Per USCIS: “On the chart below, the listing of a date for any class indicates that the class is oversubscribed (see paragraph 1); “C” means current, i.e., numbers are authorized for issuance to all qualified applicants; and “U” means unauthorized, i.e., numbers are not authorized for issuance. (NOTE: Numbers are authorized for issuance only for applicants whose priority date is earlier than the final action date listed below.)”
|All Chargeability |
DATES FOR FILING FAMILY-SPONSORED VISA APPLICATIONS – June 2021
Per USCIS: “The chart below reflects dates for filing visa applications within a timeframe justifying immediate action in the application process. Applicants for immigrant visas who have a priority date earlier than the application date in the chart below may assemble and submit required documents to the Department of State’s National Visa Center, following receipt of notification from the National Visa Center containing detailed instructions. The application date for an oversubscribed category is the priority date of the first applicant who cannot submit documentation to the National Visa Center for an immigrant visa. If a category is designated “current,” all applicants in the relevant category may file applications, regardless of priority date.
The “C” listing indicates that the category is current, and that applications may be filed regardless of the applicant’s priority date. The listing of a date for any category indicates that only applicants with a priority date which is earlier than the listed date may file their application.”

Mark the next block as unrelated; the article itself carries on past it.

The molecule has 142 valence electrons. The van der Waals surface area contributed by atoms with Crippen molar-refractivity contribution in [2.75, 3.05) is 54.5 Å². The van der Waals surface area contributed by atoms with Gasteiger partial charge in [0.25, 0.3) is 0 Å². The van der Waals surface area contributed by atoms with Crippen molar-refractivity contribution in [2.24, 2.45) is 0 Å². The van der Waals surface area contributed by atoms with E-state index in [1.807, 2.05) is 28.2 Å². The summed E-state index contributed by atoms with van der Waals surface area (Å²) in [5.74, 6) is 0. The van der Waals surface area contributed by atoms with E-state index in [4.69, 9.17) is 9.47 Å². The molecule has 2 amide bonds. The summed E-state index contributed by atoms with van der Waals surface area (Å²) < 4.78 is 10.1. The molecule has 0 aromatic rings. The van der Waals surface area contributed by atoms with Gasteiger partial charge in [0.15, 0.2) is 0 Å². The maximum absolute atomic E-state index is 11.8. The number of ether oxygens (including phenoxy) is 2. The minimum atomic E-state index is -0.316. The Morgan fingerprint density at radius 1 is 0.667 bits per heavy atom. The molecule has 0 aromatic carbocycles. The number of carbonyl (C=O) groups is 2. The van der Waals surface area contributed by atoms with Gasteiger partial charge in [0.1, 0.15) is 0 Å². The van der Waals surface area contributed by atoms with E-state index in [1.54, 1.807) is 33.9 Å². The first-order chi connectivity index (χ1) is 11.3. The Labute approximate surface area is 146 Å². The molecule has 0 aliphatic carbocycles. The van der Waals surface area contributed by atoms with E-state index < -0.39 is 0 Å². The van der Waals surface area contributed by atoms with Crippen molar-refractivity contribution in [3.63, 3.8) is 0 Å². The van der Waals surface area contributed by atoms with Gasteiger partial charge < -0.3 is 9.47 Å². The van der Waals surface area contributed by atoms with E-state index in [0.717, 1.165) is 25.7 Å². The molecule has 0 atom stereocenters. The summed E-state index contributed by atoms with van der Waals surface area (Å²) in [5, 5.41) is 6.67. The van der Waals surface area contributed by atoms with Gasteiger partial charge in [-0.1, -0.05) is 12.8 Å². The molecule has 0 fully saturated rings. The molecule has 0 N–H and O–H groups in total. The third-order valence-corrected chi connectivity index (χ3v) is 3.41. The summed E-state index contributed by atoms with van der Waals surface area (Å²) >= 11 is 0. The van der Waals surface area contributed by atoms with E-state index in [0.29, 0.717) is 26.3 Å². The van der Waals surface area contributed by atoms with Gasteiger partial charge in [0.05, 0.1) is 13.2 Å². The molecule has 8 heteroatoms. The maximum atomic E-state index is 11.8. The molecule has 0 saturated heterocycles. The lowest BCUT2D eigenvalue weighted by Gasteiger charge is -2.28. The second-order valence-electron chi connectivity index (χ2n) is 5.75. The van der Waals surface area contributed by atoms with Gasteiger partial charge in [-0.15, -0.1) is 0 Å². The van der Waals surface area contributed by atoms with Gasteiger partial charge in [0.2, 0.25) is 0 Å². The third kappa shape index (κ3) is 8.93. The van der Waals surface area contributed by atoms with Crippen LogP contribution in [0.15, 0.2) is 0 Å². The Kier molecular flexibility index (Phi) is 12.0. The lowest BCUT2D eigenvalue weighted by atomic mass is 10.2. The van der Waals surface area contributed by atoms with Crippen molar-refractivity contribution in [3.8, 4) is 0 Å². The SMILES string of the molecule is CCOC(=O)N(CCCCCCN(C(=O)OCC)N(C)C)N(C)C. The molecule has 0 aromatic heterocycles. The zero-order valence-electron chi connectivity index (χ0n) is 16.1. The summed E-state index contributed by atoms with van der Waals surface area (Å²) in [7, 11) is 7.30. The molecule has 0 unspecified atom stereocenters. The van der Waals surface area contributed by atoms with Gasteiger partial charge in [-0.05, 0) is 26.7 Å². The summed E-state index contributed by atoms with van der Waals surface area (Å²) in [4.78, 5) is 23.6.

|All Chargeability |
So looking at the OCTOBER 2021 visa table above – what do these dates mean? Each date corresponds to the time that the applicant submitted their I-130 petition. Meaning that, for instance, if you are an Indian national and you submitted your I-130 for the First Preference on May 15th, 2016, your status would now be considered current, and you can move forward with the rest of your petition.
Applicants applying from mainland China, India, Mexico, or the Philippines can expect to have longer wait times. due to the sheer volume of applicants coming from these areas. If you are applying from other areas not specified here, pay close attention to this “All Chargeability Areas Except Those Listed” column – as these dates will apply to you.
Employment-based green card sponsorship is another popular route which allows for green card applicants to apply for a green card with sponsorship from a U.S. based company or institution. There are a number of different employment-based green card classifications, including:
First: Priority Workers: 28.6% of the worldwide employment-based preference level, plus any numbers not required for fourth and fifth preferences.
Second: Members of the Professions Holding Advanced Degrees or Persons of Exceptional Ability: 28.6% of the worldwide employment-based preference level, plus any numbers not required by first preference.
Third: Skilled Workers, Professionals, and Other Workers: 28.6% of the worldwide level, plus any numbers not required by first and second preferences, of which not more than 10,000 may be provided to “*Other Workers”.
Fourth: Certain Special Immigrants: 7.1% of the worldwide level.
Fifth: Employment Creation: 7.1% of the worldwide level, not less than 3,000 of which are reserved for investors in a targeted rural or high-unemployment area, and 3,000 are set aside for investors in regional centers by Sec. 610 of Pub. L. 102-395.
Per USCIS: On the chart below, the listing of a date for any class indicates that the class is oversubscribed (see paragraph 1); “C” means current, i.e., numbers are authorized for issuance to all qualified applicants; and “U” means unauthorized, i.e., numbers are not authorized for issuance. (NOTE: Numbers are authorized for issuance only for applicants whose priority date is earlier than the final action date listed below.)
|All Chargeability |
|Certain Religious Workers||C||C||15MAR19||C||01APR20||C|